Beliefs Culture Ethics

The ‘plane’ truth about the ultra-Orthodox (COMMENTARY)

Ultra-orthodox Jews cross the street in Brooklyn.

(RNS) Let me make this clear: I love the Jewish people, wholeheartedly and with gusto. The Jews are my family and my primary source of identity. Full stop.

But, having said that, I do not like everything that certain Jews do — any more than I would automatically find the actions of every member of my family to be admirable. When Jews on the left become hypercritical of Israel, going so far as to deny her survival as a Jewish state, I bristle. When Jews on the right take jingoistic positions that will ultimately threaten Israel’s soul and security, I object.

Ultra-orthodox Jews cross the street in Brooklyn.

Photo courtesy of diluvi.com Anna i Adria via Wikimedia Commons

Ultra-orthodox Jews cross the street in Brooklyn.

And when some ultra-Orthodox Jews refuse to sit next to women on international flights, it is time to speak up. It has happened on numerous occasions, sometimes resulting in flight delays of up to 11 hours, the latest incident just two weeks ago.

I am not a biblical prophet like Isaiah or Amos or Jeremiah, but as Isaiah himself put it: “For the sake of Zion, I shall not be silent.” And by Zion I mean the perceived excellence of the Jewish people.

I have great respect for the ultra-Orthodox. I regularly learn from their teachings. I admire their deep, overarching commitment to study, to sacred deeds, to maintaining community.

But their growing refusal to sit next to women on airplanes is disruptive, inexcusably rude, and damaging to Judaism itself.

First, I invite someone to show me the passages in the Torah, Talmud, or the rest of the 2,000-year-old rabbinic tradition where it says: “Thou shalt not sit next to women on public conveyances.” Because I have been looking for it, or something like it, and I have been unsuccessful.

I know what many ultra-Orthodox Jews would say. All men have a “yetzer ha-ra,” an evil inclination, libidinal thoughts. To sit next to a woman would be too much temptation.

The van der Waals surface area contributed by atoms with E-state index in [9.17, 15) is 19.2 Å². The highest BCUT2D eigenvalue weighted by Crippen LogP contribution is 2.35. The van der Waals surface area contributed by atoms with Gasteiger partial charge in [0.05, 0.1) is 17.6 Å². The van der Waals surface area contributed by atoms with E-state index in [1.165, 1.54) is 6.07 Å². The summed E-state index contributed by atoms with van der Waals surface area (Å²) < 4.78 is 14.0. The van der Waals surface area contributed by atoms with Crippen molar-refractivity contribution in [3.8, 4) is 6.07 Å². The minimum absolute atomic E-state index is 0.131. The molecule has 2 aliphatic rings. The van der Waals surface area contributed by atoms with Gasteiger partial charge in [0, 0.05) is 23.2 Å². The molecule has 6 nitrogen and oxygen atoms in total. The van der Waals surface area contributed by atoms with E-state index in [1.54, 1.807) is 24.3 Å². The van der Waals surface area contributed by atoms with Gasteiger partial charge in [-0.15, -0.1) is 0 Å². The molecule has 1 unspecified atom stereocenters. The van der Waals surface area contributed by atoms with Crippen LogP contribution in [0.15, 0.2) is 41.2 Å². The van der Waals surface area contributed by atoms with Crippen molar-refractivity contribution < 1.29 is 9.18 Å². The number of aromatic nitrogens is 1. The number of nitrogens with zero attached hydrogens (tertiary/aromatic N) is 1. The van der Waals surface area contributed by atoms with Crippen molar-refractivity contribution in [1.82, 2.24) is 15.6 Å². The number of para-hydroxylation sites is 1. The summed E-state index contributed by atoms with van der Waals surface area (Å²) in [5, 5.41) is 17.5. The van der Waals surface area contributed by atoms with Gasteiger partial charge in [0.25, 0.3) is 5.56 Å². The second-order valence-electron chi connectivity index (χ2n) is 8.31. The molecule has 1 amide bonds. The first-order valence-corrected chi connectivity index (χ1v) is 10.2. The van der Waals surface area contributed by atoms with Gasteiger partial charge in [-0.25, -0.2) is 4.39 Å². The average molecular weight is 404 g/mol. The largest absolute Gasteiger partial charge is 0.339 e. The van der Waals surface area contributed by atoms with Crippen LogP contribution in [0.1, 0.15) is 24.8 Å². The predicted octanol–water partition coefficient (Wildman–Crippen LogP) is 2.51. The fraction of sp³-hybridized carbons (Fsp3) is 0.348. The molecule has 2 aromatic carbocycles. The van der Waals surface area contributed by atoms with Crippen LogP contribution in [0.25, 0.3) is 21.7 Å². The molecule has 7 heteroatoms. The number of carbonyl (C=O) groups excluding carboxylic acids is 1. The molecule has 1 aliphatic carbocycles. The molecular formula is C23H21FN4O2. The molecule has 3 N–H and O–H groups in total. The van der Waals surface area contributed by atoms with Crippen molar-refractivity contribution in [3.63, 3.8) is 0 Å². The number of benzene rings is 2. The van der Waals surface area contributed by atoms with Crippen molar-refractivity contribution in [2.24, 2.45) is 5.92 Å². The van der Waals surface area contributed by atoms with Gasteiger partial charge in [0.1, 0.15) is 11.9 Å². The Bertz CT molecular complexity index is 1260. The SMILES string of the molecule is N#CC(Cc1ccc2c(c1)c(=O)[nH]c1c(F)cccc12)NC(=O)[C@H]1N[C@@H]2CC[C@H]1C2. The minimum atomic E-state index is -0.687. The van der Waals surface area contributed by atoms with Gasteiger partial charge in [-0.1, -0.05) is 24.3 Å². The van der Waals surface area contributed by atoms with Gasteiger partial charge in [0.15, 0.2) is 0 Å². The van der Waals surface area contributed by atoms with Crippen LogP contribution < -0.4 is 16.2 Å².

But why is that the problem of the woman who is innocently sitting on an airplane, just trying to get to her final destination, and the airplane flight crew? It simply cannot be that some ultra-Orthodox men are so immature, helpless, and insecure that they cannot control their inclinations for five, 10, or 12 hours. Here’s an antidote: read books, especially holy books. Listen to music. Take a nap.

Judaism has a “foreign policy.” There is a whole category of things that Jews are forbidden to do, because they constitute “hillul ha-shem,” a desecration of God’s name and reputation.

An ultra-Orthodox Jew misbehaves on an airplane. He refuses to take his assigned seat. This causes big delays. It might cause someone to miss a connecting flight. It shows a profound lack of “kavod,” or respect — in this case, for people’s time. The ultra-Orthodox Jew who causes such a delay is breaking the commandment against stealing — because he is stealing time that belongs to other people.

What kind of impression of ultra-Orthodox Judaism — or just plain Judaism itself — does this create in the casual observer? The Talmudic Encyclopedia defines a desecration of God’s name, as doing anything that would cause people to say that the Jews have no Torah. Does such public behavior serve as a wholesome advertisement for Torah Judaism?

Let’s broaden the conversation. Yes, religious people have the right to proclaim their truths — to all those who choose to listen. But in a civil society that doesn’t give you the right to use your faith as a cudgel, inconveniencing and even harming people, as a public demonstration of your faith.

Rabbi Jeffrey Salkin is the spiritual leader of Temple Beth Am in Bayonne, N.J., and the author of numerous books on Jewish spirituality. Photo courtesy of Jeffrey Salkin

Rabbi Jeffrey Salkin is the spiritual leader of Temple Beth Am in Bayonne, N.J., and the author of numerous books on Jewish spirituality. Photo courtesy of Jeffrey Salkin

My solution? It is hardly original. If people refuse to take their assigned seats, they should be escorted off the plane. As we say in Yiddish: “fahrtig” — finished and done.

When pious people behave badly in public, their behaviors implicate all of their co-religionists. People of faith need to view themselves as God’s PR agents in the world.

And if you look bad, then God looks bad as well.

 (Rabbi Jeffrey K. Salkin is the spiritual leader of Temple Beth Am of Bayonne, N.J., and the author of “Righteous Gentiles In The Hebrew Bible,” published by Jewish Lights.) 

YS/AMB END SALKIN

This story is available for republication.

About the author

Jeffrey Salkin

Rabbi Jeffrey K. Salkin is the spiritual leader of Temple Solel in Hollywood, Fla., and the author of numerous books on Jewish spirituality and ethics, published by Jewish Lights Publishing and Jewish Publication Society.

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